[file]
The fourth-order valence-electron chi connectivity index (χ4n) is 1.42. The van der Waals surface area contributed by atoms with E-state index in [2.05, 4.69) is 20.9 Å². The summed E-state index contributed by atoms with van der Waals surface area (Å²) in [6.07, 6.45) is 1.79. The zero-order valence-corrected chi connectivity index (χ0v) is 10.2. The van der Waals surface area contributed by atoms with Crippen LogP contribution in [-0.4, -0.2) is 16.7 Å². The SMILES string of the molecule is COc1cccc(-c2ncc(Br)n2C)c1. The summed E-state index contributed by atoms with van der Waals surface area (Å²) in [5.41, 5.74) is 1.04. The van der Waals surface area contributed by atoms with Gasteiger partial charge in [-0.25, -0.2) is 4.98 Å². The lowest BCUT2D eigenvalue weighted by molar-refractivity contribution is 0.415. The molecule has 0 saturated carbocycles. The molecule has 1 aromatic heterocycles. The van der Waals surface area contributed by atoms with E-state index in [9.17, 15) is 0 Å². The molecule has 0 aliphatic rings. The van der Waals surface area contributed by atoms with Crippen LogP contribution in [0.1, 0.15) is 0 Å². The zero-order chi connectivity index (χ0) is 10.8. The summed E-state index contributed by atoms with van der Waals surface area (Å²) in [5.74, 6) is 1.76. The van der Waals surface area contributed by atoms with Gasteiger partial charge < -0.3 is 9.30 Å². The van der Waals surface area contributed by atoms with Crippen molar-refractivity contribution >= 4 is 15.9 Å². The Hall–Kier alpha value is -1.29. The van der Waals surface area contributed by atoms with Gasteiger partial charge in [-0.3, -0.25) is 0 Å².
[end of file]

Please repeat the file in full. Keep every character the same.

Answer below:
The fourth-order valence-electron chi connectivity index (χ4n) is 1.42. The van der Waals surface area contributed by atoms with E-state index in [2.05, 4.69) is 20.9 Å². The summed E-state index contributed by atoms with van der Waals surface area (Å²) in [6.07, 6.45) is 1.79. The zero-order valence-corrected chi connectivity index (χ0v) is 10.2. The van der Waals surface area contributed by atoms with Crippen LogP contribution in [-0.4, -0.2) is 16.7 Å². The SMILES string of the molecule is COc1cccc(-c2ncc(Br)n2C)c1. The summed E-state index contributed by atoms with van der Waals surface area (Å²) in [5.41, 5.74) is 1.04. The van der Waals surface area contributed by atoms with Gasteiger partial charge in [-0.25, -0.2) is 4.98 Å². The lowest BCUT2D eigenvalue weighted by molar-refractivity contribution is 0.415. The molecule has 0 saturated carbocycles. The molecule has 1 aromatic heterocycles. The van der Waals surface area contributed by atoms with E-state index in [9.17, 15) is 0 Å². The molecule has 0 aliphatic rings. The van der Waals surface area contributed by atoms with Crippen LogP contribution in [0.1, 0.15) is 0 Å². The zero-order chi connectivity index (χ0) is 10.8. The summed E-state index contributed by atoms with van der Waals surface area (Å²) in [5.74, 6) is 1.76. The van der Waals surface area contributed by atoms with Gasteiger partial charge < -0.3 is 9.30 Å². The van der Waals surface area contributed by atoms with Crippen molar-refractivity contribution >= 4 is 15.9 Å². The Hall–Kier alpha value is -1.29. The van der Waals surface area contributed by atoms with Gasteiger partial charge in [-0.3, -0.25) is 0 Å².